1. Housing affordability is a growing problem across the United States and notably has presented a number of problems in Colorado recently. In recent years, Colorado has seen a dramatic increase in population and housing affordability is a growing problem which is presenting challenges to the residents such as financial instability and forcing households to move away from their long-established neighborhoods. The rapid growth in Colorado has led to an increased demand for housing and a shortage of affordable housing options for the growing middle-class. According to the U.S Census Bureau, from 2010 to 2017 the state of Colorado has seen the addition of 577,829 new residents which has produced an 11.5% increase in population over seven years (United States Census Bureau, n.d.). Colorado’s housing affordability challenge is first and foremost driven by demand exceeding the availability of homes, and Colorado has not been able to accommodate its population growth. According to Peterson (2016), findings from the U.S Census Bureau suggest that more than 100,000 people made Colorado their permanent residence in 2015 while builders only added 25,000 homes (Peterson, 2016, p.7). Peterson estimates that 40,000 homes would have been necessary to accommodate the addition of new residents in 2015 alone (Peterson, 2016, p.7). In 2013, Denver pioneered the first Transit-oriented Development Fund, and it is proving to be a viable solution in solving the states affordability challenges. The Denver Regional TOD Fund focuses on lending for preserving and developing multifamily affordable rental housing and mixed-use developments that include community facility or nonprofit space such as health clinics, food markets, and child care centers, and the development of existing vacant properties (Edmonds, 2018). Colorado is equipped to address affordable housing issues because state officials, policy makers, developers, advocacy groups and residents alike are aware of the growing shortage of housing that can accommodate the working-class households. The solutions, plans, and policies may take time to progress the affordability outlook, but with statewide cooperation and patience, Colorado’s future can be favorable if the residents can all flourish and benefit from the economic growth.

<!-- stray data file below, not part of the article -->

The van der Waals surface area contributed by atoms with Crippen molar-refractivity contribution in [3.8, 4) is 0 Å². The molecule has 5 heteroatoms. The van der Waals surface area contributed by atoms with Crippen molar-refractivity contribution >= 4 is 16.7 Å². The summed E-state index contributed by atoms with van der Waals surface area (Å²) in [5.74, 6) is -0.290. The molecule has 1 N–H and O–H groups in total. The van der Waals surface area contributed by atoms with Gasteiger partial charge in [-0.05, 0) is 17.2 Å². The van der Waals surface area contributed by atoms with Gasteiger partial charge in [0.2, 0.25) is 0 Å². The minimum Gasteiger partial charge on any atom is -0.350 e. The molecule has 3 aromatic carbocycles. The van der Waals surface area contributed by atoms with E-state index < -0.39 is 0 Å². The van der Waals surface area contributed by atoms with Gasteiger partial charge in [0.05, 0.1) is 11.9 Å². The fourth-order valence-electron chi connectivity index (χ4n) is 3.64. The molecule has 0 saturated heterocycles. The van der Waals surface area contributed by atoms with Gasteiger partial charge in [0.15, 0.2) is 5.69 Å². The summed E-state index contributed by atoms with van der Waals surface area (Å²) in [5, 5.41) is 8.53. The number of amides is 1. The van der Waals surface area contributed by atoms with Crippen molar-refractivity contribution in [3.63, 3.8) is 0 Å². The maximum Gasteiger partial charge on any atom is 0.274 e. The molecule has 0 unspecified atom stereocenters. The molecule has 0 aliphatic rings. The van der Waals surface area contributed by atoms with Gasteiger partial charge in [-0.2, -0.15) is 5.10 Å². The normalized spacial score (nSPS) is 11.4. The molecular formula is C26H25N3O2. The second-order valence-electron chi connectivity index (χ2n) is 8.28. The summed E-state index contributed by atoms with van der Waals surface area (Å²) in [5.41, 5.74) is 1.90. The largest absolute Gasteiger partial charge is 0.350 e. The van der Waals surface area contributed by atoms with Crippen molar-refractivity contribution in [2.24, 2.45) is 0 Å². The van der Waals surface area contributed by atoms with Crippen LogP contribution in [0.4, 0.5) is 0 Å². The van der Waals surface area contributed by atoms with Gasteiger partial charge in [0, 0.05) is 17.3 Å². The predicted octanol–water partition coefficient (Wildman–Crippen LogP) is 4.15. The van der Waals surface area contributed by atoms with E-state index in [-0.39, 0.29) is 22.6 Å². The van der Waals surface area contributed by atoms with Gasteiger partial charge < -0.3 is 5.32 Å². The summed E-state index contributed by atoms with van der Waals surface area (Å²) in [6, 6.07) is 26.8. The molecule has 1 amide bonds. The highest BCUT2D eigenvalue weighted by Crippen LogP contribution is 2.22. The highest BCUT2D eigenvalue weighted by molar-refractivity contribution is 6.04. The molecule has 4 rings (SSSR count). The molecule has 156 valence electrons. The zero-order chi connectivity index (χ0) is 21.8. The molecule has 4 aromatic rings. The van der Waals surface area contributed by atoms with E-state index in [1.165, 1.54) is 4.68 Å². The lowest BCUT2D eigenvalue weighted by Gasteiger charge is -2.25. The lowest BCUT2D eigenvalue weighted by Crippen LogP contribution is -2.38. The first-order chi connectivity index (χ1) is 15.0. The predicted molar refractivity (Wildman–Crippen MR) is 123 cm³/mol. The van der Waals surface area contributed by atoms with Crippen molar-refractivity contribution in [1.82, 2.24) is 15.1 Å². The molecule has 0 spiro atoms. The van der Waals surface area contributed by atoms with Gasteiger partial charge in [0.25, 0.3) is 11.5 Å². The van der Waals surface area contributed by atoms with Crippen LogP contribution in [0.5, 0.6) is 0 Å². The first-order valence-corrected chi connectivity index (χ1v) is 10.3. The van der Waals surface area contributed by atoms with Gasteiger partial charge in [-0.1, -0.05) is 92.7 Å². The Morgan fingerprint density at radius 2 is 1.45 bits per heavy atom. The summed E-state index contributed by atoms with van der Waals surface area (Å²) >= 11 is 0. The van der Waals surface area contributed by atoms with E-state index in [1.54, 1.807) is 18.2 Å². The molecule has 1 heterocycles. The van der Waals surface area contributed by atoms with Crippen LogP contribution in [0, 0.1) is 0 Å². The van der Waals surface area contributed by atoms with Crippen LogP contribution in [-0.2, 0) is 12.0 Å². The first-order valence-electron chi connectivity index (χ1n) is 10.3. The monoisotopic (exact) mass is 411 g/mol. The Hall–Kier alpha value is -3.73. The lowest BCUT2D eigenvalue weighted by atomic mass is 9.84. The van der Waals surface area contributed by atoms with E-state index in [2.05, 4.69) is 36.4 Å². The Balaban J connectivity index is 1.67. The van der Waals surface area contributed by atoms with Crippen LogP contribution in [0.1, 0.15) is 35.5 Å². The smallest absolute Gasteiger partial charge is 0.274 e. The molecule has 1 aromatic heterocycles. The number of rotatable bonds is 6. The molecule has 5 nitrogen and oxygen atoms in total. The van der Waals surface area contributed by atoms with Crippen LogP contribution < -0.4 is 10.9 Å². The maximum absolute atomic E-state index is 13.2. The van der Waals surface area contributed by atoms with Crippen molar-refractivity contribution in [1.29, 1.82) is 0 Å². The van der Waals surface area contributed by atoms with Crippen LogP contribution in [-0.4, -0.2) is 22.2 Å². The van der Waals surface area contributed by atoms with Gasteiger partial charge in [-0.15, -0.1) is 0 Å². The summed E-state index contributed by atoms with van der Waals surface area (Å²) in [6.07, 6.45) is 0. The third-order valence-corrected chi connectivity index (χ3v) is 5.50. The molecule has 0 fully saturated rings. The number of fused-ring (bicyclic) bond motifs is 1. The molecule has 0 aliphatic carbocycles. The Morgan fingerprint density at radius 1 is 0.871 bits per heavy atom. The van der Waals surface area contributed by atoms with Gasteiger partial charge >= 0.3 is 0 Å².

Edmonds, L. (2018). Financing the development in transit-oriented development: CDFI case study on the Denver regional TOD fund. Retrieved from https://www.urban.org/sites/default/files/publication/98056/financing_the_development_in_transit_oriented_development_0.pdf
    Peterson, E. (2016). Overcoming barriers to affordable housing in Colorado: Creative solutions for developers, public officials, and housing advocates. Denver: Urban Land Institute Colorado. Retrieved from http://colorado.uli.org/wpcontent/uploads/sites/19/2016/10/Overcoming-barriers-to-affordable-ULI-CO-report-930-16.pdf
    United States Census Bureau. (n.d.). Quick facts Colorado. Retrieved October 18, 2018 from https://www.census.gov/quickfacts/fact/table/co/PST045217 U

  2. Housing in Colorado has definitely been a main issue for concern for Coloradans. Since the legalization of recreational marijuana in 2012, there has been an increase of new residents. Colorado was not prepared for such an increase so fast. World Population shows that in 2012 the population was at 5,186,330 and has since increased to 5,684,203. Colorado was the first state to legalize recreational marijuana, allowing residents to posses and purchase an ounce of marijuana legally. This along with Colorado’s other great qualities like hiking, skiing, and snowboarding all contribute to the increase in residents. A possible solution would be to take the excess revenue from the taxes of marijuana and applying it towards housing and education, and not solely on education like constructing new schools.
    Colorado Population 2018. World Population Review. Retrieved from: